What about companies that have already invested in supply chain analytics? Is there another frontier? In many cases, the answer lies in comprehensiveness. If you’re performing analytics in different areas of the supply chain–for example, spend analytics or demand planning–you may be missing opportunities that a comprehensive approach can yield. For example, some companies have adopted the use of advanced analytics to develop a predictive asset maintenance strategy or to improve manufacturing operational performance.

It’s fair to observe that advanced supply chain analytics can feel like a fad. But almost every legacy approach started out that way. The deciding factor may lie not in what you choose to do, but in what your competitors are already doing.

A view from the Retail sector

Brian Umbenhauer, principal, Deloitte Consulting LLP

In working with retailers of different sizes, I’ve been surprised to see how many supply chain issues large and small companies have in common. When they work to solve these inefficiencies, they also share a tendency to go after low-hanging fruit. In one form or another, most organizations have the data available to take the analysis to the next level and drive incremental value for the enterprise.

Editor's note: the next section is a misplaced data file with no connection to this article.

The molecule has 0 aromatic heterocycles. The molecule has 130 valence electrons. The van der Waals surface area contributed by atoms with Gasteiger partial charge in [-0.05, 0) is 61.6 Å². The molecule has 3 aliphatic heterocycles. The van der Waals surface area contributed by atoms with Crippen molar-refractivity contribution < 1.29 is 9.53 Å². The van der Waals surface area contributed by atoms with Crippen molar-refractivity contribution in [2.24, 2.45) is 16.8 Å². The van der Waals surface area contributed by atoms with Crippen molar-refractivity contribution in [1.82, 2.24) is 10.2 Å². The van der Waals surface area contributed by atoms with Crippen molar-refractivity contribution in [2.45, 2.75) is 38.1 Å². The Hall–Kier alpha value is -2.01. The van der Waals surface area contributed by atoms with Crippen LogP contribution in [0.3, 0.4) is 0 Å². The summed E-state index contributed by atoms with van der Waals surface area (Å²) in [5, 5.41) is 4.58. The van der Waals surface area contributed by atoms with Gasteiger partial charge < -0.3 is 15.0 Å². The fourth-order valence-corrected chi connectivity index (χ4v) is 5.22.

Sometimes an enterprise-wide analysis can even reveal solutions that should have been transparent, but weren’t because no one was looking. In one case, different retail stores that were only miles apart and part of the same retail chain used completely separate processes to procure everything from landscape maintenance services to large capital equipment–and they were paying two significantly different prices for building materials from the same supplier.

Since retailers are in the retail business, not the analytics business, they may be reluctant to step outside that core competency. But investing in analytics can actually free them to focus on what they do best, because it can identify more efficient ways to handle peripheral activities. Every procurement decision has a total cost of ownership that can benefit from a closer look, whether it’s part of merchandise planning or an indirect cost of doing business.